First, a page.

Before we get too distracted by the above power and performance numbers, note that they have asterisks in the real world: those numbers require the driver to utilize “overboost power” and “launch control.” The overboost function adds serious oomph for about 2.5 seconds and gives the car a real kick in the trunk. Launch control is the system which lets the driver floor the accelerator while holding the brakes completely on. The driver then releases the brakes for a truly amazing “hole shot” blast from a standing start. It’s well worth the price of admission!
“My” Tycan was the 4S. Although not the range topper (more on the Turbo S below), it had so many options that the build sheet took three pages to print out. Top options included the $7,170 premium package (panoramic glass roof; BOSE Surround Sound; LED-Matrix design headlights; heated, ventilated, and massage front seats and more); Olea Club leather interior ($6,570); performance battery ($6,580); adaptive cruise control ($3,610); and other optional items which moved the needle from the $103,800 base to $143,630.
Especially with the thermally and noise-insulated glass ($1,130), the 4S was like driving in a bubble, removed from the normal sounds and heat-gain from the windows. Driving this car was cool and relaxing. Even though it was the second slowest of the Taycan family, the car really did have tremendous acceleration and handling, such that I would recommend the 4S over the base Taycan. My time in the twisty canyons and up on Mulholland also were rewarded as the car goes, stops, and handles very well, all while coddling the driver and the occupants.
Particularly fun for me was that Porsche also hosted me at the Porsche Experience Center (PEC), of which there are a couple in the United States. The Los Angeles location was very near to my home and a really fun and educational experience, a particular delight as my ride that day was the chart-topping Taycan Turbo S variant. The PEC is comprised of several tracks meant to show the car’s capabilities, so most of the surfaces were polished concrete with adjacent sprinkler systems to keep the roadway slippery, all set up in order to highlight the exceptional handling of this car. As an extra bonus, it was raining on the day of my PEC experience, so slipping and sliding were easy to achieve.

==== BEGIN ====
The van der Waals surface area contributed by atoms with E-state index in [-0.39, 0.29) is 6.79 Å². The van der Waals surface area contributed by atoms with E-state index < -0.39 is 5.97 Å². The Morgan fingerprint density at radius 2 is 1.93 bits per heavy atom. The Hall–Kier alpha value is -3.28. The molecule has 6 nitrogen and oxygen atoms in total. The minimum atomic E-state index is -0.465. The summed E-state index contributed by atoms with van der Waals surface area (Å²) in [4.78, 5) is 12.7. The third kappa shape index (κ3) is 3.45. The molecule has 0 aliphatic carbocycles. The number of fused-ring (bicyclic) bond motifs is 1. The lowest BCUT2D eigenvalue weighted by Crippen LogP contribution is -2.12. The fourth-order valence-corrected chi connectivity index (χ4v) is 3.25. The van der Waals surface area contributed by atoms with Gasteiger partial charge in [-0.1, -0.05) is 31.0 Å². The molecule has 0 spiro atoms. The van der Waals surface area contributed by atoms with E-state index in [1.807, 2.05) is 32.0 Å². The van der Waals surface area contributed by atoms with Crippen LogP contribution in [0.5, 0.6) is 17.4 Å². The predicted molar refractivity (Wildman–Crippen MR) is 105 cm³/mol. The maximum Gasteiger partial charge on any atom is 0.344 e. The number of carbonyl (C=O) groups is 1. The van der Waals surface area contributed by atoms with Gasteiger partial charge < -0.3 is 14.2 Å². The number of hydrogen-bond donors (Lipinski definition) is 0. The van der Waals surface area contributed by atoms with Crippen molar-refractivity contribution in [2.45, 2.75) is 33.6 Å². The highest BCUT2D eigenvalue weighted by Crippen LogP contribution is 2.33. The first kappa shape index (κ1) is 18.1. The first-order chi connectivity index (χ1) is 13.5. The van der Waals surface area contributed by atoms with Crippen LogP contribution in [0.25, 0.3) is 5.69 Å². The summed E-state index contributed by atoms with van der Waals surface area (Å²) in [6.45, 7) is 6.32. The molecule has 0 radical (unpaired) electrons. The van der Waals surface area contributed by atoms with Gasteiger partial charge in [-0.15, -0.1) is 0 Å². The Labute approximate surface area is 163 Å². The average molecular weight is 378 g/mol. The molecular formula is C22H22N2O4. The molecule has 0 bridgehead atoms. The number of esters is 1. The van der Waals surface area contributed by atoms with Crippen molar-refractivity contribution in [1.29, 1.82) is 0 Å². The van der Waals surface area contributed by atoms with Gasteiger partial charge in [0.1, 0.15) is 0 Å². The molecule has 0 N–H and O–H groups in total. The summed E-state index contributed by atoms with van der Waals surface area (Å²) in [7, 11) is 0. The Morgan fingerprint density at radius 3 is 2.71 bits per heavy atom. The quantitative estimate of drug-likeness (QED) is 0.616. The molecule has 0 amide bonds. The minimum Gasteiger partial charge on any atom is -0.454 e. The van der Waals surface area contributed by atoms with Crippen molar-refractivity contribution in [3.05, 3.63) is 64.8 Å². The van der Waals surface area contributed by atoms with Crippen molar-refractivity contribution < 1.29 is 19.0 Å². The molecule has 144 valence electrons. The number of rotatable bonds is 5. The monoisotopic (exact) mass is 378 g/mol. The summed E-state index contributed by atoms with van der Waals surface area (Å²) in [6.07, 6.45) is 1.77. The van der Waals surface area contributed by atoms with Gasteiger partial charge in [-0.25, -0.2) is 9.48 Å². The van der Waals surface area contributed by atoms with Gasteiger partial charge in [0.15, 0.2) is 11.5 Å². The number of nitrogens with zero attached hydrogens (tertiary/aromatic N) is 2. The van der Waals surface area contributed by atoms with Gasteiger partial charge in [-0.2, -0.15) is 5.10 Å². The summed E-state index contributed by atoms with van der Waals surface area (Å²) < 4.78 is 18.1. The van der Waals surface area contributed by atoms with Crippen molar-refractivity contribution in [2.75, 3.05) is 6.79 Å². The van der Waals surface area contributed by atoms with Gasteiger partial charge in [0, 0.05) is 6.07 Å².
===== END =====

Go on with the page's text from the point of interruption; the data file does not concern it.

First off was the skid pad, where I drove around in a tight circle to see how the car behaved with the traction control system off and then on. With the rain adding to the sprinklers’ output, the track was in perfect shape to experience how the car performed in the real world. It was quite amazing. While it took some doing to keep the car pointed in the right direction when the traction control system was off, with the system engaged, it was incredible. It really took effort to lose traction and, with 750 ponies pulling on your rear wheels, it could have been a lot more challenging.
I also experienced the uphill and downhill slippery slopes as well as the emergency braking experience, but my favorite part was experiencing the acceleration area where I was able to repeatedly use the overboost and launch control. This is where a car weighing about 5,100 pounds, in the rain and with sprinklers running, can go from 0 to 60 in 2.6 seconds with virtually no wheel spin. It’s a startling experience, having a car go that quickly on a slippery surface with so little drama.
All in all, I had a wonderful time, having two separate weeks with two of the quickest cars on the planet, one with a twin-turbocharged, 6-cylinder, gas-fired engine and the other with a battery-driven electric motor, both able to blast from 0 to 60 in about the same time through very different processes. They both do what they were intended to do and do it very well. Which one is right for you? Well, the good news here is that you can’t make a bad decision.